One of the largest potential insurance markets in Europe is only just getting off the ground. James Hydzik discovers that Ukraine is shedding its shady image in an effort to establish a lucrative insurance industry.

Until recently, most of the insurance for Ukraine's financial and industrial groups was provided by captive insurance companies and, with a few notable exceptions, there were no moves to form a classic insurance industry. The overall environment at the time would have rendered this a difficult task. Government legislation, in force since Ukraine gained independence in 1991, favoured the use of insurance companies for tax optimisation strategies and even accounting methods were structured in a manner at odds with international accounting standards. Rampant corruption in the judiciary was seen as another stumbling block in enforcing claims. For these reasons and others the general population tended to view insurance unfavourably.

But things are picking up, and a growth rate of 25-30% in the volume of premiums is attracting major foreign players. Regulations are changing, and even before the 2004 "Orange Revolution" insurers interested in working in a transparent, level marketplace were pushing for reform. Non-life insurance in particular is growing as the formation of a middle class, in metropolitan centres at least, has given a growing proportion of the population the feeling that they can and should insure.

Institutional corruption

Andriy Peretyazhko, president and CEO of PZU Group Ukraine, says that official figures for insurance volumes do not show the true size of the current market. Non-life segments such as reinsurance, corporate property, financial risk and real estate had been used heavily by business groups to funnel money through their organisations. "After independence from the Soviet Union in 1991, many insurance companies were founded to service other companies in a business group. Taxes on gross revenues of 3% were put into place, although the standard corporate income tax is 25%. Sister companies, especially in the financial sector, would pay very high premiums to the insurers, who would then purchase equity or debt in the institution, or send the money out of the country by purchasing reinsurance offshore, often from reinsurers owned, in the end, by the same players."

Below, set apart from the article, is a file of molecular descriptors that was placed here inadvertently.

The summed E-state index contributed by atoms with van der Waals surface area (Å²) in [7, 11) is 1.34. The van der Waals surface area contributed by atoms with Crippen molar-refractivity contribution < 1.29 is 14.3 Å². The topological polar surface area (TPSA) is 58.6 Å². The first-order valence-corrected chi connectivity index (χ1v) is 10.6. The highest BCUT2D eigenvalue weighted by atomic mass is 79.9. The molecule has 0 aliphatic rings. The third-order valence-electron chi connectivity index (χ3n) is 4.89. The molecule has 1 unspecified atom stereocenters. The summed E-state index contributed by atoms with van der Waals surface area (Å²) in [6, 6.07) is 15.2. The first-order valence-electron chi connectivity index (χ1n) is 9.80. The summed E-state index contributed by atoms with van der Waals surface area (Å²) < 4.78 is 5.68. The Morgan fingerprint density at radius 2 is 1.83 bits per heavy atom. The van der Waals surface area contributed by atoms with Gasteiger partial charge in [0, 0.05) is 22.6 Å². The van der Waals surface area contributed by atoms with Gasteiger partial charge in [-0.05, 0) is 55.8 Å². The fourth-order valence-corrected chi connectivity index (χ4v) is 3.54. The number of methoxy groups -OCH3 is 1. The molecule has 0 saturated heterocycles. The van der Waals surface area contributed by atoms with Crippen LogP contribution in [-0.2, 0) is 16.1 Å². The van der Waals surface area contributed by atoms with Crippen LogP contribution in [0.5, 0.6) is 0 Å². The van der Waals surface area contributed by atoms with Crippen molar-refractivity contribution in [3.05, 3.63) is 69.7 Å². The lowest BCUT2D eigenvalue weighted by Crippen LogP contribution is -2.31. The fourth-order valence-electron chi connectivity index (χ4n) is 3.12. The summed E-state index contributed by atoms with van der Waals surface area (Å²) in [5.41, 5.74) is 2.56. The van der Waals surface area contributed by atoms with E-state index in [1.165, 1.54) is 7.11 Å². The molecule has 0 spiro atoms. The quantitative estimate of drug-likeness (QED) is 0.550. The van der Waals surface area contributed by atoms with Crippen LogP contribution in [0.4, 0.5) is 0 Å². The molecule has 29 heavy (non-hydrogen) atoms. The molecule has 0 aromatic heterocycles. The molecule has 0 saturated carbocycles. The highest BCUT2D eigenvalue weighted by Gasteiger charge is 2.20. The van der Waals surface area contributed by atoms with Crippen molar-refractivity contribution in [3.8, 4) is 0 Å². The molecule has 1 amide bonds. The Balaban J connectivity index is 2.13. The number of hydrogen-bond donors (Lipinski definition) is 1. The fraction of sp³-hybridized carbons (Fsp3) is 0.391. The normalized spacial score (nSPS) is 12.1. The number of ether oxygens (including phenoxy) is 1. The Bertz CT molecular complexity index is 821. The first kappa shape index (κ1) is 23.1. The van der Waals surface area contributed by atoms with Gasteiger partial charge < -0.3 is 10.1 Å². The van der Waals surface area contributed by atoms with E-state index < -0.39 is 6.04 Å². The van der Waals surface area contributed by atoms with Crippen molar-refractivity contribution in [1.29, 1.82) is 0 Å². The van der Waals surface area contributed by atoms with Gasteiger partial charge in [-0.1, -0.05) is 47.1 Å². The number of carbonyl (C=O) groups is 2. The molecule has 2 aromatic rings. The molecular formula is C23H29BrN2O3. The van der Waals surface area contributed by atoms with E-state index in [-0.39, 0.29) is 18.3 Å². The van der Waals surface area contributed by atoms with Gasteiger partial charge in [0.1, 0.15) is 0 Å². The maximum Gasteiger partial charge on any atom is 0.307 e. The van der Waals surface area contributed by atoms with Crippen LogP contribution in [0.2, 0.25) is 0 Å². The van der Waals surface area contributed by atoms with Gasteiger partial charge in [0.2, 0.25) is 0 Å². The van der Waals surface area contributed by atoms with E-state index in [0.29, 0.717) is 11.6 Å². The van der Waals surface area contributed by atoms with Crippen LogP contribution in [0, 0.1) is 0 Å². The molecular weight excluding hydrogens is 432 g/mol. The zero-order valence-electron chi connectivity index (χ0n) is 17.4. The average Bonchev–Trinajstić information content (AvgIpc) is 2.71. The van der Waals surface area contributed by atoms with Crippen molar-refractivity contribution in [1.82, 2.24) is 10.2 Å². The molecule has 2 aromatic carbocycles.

While insurers wishing to operate in a "classic" regulated market can and do thrive in Ukraine, there is a push from the government to prepare the country for a better-regulated environment. The Financial Supervisory Commission has brought in international experts, including some from the World Bank and European Commission, to give advice on the creation of new laws regarding financial reserves and capital solvency as well as cash flows within the industry.

Some market segments are largely free of institutionalised corruption, and Ukrainian insurers have even shown some ingenuity in creating solutions to problems in a niche. Alexander Viktorov, a sector analyst at the Kyiv (Kiev) financial brokerage Concorde Capital, says that international travel insurance is a small portion of the market but one of the most mature and least corrupt market segments. However, competition has been low because of the requirement to go to outside sources to service the policies.

Universal Investment Group vice president Olexander Pavlenko, who heads the group's insurance holding, says that the company became the leader in the international travel insurance segment by doing its homework: "We were having problems because the companies we were buying coverage from didn't have Ukrainian and Russian speaking staff or doctors on the telephones. We analysed Ukrainian travel patterns and created our own links with the appropriate doctors in Egypt, Turkey and the Gulf States in particular. At this time, most Ukrainians that go abroad head to these destinations, so we were able to concentrate on providing a better service at a lower cost."

Driving competition

Motor insurance is one area where government must step in to do more. Liability damage has been required for a couple of years. Until 2005, though, the traffic police were completely untouched by reform and paying bribes was the norm. Buying one's way out of an uninsured motorist fine finally stopped when the Yushchenko government actually fired the whole traffic police force and later the Minister of the Interior began spot checks in unmarked cars. However, even without the corruption, enforcement is lax as the punishment for being uninsured is low and even then would take some time to be enforced. As a result, only 10% of the driving population has liability insurance.